I’m particularly interested in how very traditional businesses will make the transition to the Internet of Things (Exhibit A: see my post from last year about the incredible way the Union Pacific Railroad has been able to switch to “predictive maintenance” by stringing sensors all along its tracks).
What could be older, and more basic, than agriculture?
Lance Donny, the founder and ceo of On Farm Systems, gave an overview of the potential of the Internet of Things to radically increase productivity and cut costs in agriculture at last week’s GigaOM Mobilize conference, saying that agriculture is a “sleeping giant,” when it comes to real-time data.
At present, the industry is handicapped by the high cost of sensors — they can run hundreds of dollars apiece — and lack of infrastructure — there’s no wi-fi, and, more often than not, bandwidth on the farm is limited.
Despite that, On Farm and other firms in the field (ooh, bad pun) are already helping farmers, especially with the critical issue of managing water use. He said there are already 14 million “connected farms” in the US and Europe, and by 2020 there will be 70 million connected devices on farms (interest in the technology is also increasing in developing nations.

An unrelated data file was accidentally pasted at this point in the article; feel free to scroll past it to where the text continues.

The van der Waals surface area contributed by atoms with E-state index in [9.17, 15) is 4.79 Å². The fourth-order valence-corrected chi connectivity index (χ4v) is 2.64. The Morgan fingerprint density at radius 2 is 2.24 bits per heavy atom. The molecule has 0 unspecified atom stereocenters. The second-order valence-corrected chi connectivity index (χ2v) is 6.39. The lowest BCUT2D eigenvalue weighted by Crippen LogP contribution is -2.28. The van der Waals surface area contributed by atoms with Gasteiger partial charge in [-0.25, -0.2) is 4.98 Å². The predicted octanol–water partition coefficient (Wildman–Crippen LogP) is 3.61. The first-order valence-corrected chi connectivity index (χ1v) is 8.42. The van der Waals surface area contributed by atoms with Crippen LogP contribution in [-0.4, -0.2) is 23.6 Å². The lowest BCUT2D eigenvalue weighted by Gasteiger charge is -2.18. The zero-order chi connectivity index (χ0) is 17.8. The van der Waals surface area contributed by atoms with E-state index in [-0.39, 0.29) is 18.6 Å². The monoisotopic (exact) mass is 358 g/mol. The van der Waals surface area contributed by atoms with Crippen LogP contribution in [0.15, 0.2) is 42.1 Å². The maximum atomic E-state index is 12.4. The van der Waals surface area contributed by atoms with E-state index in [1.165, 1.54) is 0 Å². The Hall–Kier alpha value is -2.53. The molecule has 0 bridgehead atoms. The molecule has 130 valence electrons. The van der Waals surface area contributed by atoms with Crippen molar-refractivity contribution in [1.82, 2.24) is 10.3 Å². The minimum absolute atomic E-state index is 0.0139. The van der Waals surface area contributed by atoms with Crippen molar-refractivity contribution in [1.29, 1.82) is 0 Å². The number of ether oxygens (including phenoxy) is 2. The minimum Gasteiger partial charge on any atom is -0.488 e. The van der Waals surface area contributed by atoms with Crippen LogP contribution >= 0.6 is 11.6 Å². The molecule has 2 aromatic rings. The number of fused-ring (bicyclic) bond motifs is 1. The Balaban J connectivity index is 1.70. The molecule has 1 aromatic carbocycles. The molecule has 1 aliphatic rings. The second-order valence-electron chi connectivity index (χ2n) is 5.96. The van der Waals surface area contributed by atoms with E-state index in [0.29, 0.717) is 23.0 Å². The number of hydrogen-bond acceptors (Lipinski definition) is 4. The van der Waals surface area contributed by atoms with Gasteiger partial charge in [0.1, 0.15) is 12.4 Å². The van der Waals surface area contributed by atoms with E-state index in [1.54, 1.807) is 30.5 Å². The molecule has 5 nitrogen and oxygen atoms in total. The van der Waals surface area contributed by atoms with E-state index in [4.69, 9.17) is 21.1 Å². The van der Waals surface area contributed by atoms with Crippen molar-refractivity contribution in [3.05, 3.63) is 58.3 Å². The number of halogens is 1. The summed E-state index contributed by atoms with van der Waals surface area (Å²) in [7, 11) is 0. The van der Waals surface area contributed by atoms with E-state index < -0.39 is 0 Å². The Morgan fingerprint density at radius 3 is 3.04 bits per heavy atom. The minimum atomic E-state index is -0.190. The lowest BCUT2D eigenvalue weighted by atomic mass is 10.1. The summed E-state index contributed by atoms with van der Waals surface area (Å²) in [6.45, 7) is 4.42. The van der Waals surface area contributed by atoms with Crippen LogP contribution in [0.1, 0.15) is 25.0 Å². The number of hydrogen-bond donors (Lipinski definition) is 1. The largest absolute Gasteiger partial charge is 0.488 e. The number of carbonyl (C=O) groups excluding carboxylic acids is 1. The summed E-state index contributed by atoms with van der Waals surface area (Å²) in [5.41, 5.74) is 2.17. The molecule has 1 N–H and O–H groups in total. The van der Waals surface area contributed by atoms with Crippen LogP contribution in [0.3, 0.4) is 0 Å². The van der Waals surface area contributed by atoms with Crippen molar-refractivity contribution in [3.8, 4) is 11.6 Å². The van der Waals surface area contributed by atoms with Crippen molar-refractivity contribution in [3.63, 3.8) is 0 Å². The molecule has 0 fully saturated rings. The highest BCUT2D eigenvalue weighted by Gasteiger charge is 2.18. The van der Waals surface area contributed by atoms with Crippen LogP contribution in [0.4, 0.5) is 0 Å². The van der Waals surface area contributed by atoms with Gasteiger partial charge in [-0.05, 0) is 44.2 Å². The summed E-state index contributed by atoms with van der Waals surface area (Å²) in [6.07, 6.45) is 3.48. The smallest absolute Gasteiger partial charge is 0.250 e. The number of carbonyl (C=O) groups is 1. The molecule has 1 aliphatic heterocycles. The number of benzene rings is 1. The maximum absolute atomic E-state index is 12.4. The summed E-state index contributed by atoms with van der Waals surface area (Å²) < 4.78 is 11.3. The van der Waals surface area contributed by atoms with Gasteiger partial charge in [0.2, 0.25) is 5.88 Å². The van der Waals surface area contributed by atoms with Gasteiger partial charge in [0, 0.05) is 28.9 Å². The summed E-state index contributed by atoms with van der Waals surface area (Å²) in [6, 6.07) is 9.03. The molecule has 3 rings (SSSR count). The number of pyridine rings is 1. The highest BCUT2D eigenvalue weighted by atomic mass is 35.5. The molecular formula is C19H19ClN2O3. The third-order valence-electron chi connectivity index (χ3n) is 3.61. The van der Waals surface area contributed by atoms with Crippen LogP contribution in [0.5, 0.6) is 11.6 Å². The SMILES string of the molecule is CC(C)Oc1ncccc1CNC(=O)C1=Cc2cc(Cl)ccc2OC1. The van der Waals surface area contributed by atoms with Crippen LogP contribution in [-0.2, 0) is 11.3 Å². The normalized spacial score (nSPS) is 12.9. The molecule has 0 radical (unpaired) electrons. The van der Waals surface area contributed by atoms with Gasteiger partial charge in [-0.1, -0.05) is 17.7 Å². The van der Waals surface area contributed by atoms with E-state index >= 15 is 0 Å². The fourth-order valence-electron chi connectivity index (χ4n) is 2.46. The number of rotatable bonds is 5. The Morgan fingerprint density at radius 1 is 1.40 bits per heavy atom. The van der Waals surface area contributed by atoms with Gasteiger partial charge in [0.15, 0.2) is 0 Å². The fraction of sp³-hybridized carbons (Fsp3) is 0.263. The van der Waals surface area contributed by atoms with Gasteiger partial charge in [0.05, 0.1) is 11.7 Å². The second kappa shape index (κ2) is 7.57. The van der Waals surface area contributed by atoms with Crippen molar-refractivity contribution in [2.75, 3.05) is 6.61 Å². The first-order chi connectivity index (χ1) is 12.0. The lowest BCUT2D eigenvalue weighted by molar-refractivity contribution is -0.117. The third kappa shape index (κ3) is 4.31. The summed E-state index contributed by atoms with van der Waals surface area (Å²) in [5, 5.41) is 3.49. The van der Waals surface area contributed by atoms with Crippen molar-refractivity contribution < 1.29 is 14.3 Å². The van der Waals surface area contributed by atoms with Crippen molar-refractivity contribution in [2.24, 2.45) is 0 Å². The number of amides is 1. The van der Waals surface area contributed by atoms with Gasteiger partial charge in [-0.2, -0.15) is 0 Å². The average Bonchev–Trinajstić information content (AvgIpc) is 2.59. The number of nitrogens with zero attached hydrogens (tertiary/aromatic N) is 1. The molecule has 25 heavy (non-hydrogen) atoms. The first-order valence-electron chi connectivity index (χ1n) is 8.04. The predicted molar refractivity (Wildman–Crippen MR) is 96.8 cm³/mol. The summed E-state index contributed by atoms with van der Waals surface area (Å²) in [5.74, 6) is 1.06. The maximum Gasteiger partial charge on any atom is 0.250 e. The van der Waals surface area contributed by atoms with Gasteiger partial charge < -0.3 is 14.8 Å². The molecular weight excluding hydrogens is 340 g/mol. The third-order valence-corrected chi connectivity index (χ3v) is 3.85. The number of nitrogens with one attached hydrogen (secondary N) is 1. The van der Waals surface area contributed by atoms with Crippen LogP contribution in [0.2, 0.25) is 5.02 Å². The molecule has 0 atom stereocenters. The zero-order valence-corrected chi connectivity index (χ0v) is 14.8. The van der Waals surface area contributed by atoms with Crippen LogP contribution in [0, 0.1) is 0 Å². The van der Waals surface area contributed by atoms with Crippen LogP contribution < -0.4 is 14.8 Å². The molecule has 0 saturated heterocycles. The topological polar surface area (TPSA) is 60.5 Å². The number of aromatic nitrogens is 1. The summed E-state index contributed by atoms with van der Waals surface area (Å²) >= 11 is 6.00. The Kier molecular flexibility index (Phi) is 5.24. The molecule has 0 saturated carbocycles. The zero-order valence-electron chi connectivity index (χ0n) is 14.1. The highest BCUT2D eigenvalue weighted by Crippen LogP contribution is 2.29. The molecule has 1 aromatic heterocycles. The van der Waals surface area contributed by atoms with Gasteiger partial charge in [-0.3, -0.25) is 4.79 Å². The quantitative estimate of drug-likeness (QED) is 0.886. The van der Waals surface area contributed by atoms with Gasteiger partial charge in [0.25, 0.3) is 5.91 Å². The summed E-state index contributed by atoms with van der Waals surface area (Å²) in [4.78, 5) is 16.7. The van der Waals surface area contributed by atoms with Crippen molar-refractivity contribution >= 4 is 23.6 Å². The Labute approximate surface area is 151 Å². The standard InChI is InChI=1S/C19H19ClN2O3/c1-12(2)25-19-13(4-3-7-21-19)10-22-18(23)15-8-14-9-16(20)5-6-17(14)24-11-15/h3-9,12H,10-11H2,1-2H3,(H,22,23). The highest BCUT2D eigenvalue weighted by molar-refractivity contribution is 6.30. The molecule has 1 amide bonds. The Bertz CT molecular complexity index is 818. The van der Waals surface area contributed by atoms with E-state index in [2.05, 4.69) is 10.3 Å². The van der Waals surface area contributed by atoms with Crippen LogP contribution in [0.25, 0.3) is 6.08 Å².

Donny mentioned that a big issue with really serving farmers’ needs is that since they’re operating in a moving tractor, “you can’t give them too much data,” but must pay a lot of attention to the user interface, and only give them limited amounts of actionable data.
This “precision agriculture” yields tremendous volumes of data, and one of the problems facing IT firms in agriculture is that there are no common platforms (On Farm uses ThinkWorx), so adding a new data source from another provider requires contacting them directly and then connect to their API.
He said that reducing water usage by pinpointing when it is needed and how much is the biggest challenge, pointing out that 70% of fresh water usage is for agriculture — even a 5% reduction in use could have tremendous implications not only for farmers, but a world with inadequate water supplies.
Donny said that Monsanto’s recent purchase of Climate Corp., which underwrites weather insurance for farms, for nearly a billion dollars “started a data war” in agriculture. He said that the goal will be to combine enough real-time data so that farmers would have 90% or more accurate 5-day weather forecasts in order to manage water better.
If the IoT is emerging as a priority for as basic an industry as farming, can other mainstream businesses be far behind?